Epicurean Excursions: The 6 Best Greek Dishes You Didn’t Know About

Best Greek Dishes You Didn’t Know About
Tender souvlaki, melt-in-the-mouth moussaka and flaky baklava: Greek food is beloved the world over, with restaurants flying the blue and white flag from London to Los Angeles. While you can’t go wrong with an iconic Greek meal, there are plenty of lesser-known Greek dishes from all over the country’s highlands and islands that are worthy of your interest too. Discover some traditional Greek foods you perhaps didn’t know about – maybe you’ll find your new favourite holiday dish.


This authentic Greek food, popular on Corfu and the Ionian islands, has a distinctly Italian flavour. This yummy dish is made up of layers of minced meat in a tomato sauce, separated by layers of creamy pasta in béchamel sauce. Sound familiar? Pastitsio is often referred to as the ‘Greek lasagne’, but there are a few differences: the tomato sauce is spiced with clove and cinnamon, while the pasta used is more like a tube of macaroni than a flat sheet.

Pastitsio in its present form was created in the 1920s by the French-trained Greek chef Nikolaos Tselementes, best known for adding béchamel sauce to moussaka, unofficially Greece’s national dish. Pastitsio is a popular Sunday lunchtime dish, but you can grab a plate any day of the week in any Greek restaurant worth its salt.


The signature dish of Sifnos – a Cycladic paradise covered in rocky terraces and 365 churches – is Revithada, a slow-cooked chickpea stew. Dried chickpeas, white onions, sage and bay leaves are tossed into a clay pot called a skepastaria, which is sealed with a ring of dough so that steam doesn’t escape.

Then, the clay pot is placed in a wood-fired oven for a minimum of 6 hours. It’s said this staple of Greek cuisine dates back to 3,000 BC when the wives of Sifnian potters stewed the dish overnight so they could have a day off from cooking. And what a reward Revithada is – the tender chickpeas take on a toasty, herby flavour by the time the lid is lifted.

Tomato keftedes

Although Greece’s menus are full of vegetable fritters – from zucchini and pumpkin to aubergine – these delicious little balls of fried tomato goodness hail from superb Santorini. Usually eaten as part of an impressive mezze spread (a type of Greek food that’s very moreish), tomato keftedes are fritters made from vine-ripened Santorini cherry tomatoes, grown in the island’s nutrient-rich volcanic soil and famed throughout Greece for their deep red hue and sweet-on-the-tongue taste.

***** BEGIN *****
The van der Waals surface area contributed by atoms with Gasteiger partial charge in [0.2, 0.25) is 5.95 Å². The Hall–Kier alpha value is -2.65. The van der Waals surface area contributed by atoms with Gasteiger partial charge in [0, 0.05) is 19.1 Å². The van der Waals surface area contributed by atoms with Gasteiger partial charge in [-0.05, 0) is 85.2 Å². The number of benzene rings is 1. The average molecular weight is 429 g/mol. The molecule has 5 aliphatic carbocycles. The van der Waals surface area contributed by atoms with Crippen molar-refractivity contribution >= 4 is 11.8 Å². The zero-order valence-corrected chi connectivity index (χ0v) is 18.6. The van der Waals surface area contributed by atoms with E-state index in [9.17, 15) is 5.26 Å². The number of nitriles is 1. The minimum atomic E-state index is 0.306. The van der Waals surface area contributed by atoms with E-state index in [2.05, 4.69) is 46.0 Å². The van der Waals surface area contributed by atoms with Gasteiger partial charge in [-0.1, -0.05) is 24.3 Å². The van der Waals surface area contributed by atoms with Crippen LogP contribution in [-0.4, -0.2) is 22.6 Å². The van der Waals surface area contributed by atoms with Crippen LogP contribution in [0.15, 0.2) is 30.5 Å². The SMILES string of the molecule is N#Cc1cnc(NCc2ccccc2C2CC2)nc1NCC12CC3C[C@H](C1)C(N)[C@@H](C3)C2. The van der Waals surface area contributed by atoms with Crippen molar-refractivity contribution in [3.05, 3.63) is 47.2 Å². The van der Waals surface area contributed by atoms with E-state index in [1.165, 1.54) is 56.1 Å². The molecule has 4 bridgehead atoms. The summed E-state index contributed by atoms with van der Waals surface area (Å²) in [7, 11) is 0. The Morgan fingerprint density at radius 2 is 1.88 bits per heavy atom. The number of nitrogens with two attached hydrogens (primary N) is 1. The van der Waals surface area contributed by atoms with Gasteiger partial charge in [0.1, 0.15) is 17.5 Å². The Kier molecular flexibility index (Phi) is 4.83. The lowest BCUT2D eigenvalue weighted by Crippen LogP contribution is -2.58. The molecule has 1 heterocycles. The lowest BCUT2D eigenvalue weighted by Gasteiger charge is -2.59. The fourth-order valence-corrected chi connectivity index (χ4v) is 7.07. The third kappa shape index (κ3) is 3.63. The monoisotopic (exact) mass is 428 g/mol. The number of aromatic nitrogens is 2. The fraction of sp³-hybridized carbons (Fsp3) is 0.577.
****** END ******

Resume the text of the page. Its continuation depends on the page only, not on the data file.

The tomatoes are chopped and then mixed with onion, feta, mint, parsley and more punchy herbs. Then, the cook adds flour and water and fries dollops of the mixture in only the finest quality Greek olive oil. It’s easy to eat tomato keftedes until you’re full, but don’t forget to save space for your main course.


If you like halloumi, you’ll love Mastelo. This milky cheese from Chios – a shrub-covered isle in the north Aegean – is perfect for grilling, and gets those amazing, crunchy brown marks from the barbeque. It’s a little less salty than halloumi, and comes in a round shape, meaning your Mastelo burgers are basically ready-made (though perhaps not the most authentic Greek food).

In Chios, Mastelo cheese is made from cow’s milk, which is collected in its namesake wooden bucket – a ‘Mastelo’. Once matured and ready to eat, locals love chewy Mastelo inside a hot, to-go gyros wrap. You can also eat it raw, dressed with olive oil and balsamic vinegar: a scrumptious snack when paired with a phenomenally juicy Greek salad.


In Greek, “portokali” means “orange” and “pita” is pastry, which sums up the two main components of this slice of sweet stuff: dried-out filo pastry dough (often leftover from making other Greek dishes) is shredded and mixed with Greek yoghurt, orange juice and egg.

An orange syrup is then poured generously over the traybake, and once the portokalopita is cooked it’s left for a full day, so the syrup is fully sucked up by the pastry. What’s left is a truly scrumptious sponge-like dessert, best served with an earthy Greek coffee or a herby cup of mountain tea. Greece’s best orange-growing regions include Crete, the Peloponnese and Arta in Epirus, so if you travel here in summer prepare for a flavoursome adventure.

Trigona Panoramatos

The zacharoplasteia (patisseries) of Thessaloniki – the food capital of Greece – are always filled to the brim with custardy delights, including bougatsa, the city’s quintessential breakfast. But visit Thessaloniki’s hilly Panorama suburb to try a piece of triangular heaven.

The trigona is a piece of Isoceles-shaped filo pastry filled with a vanilla-infused yellow crême (which seems to squeeze out of its pastry casing, but rarely gets messy, even in the heat of the Greek sun). Rich and crunchy at the same time, your delicious trigona can be topped with chopped nuts, or simply sprinkled with cinnamon: head to Trigona Elenidis on Thessaloniki’s bustling Tsimiski road to try it your way.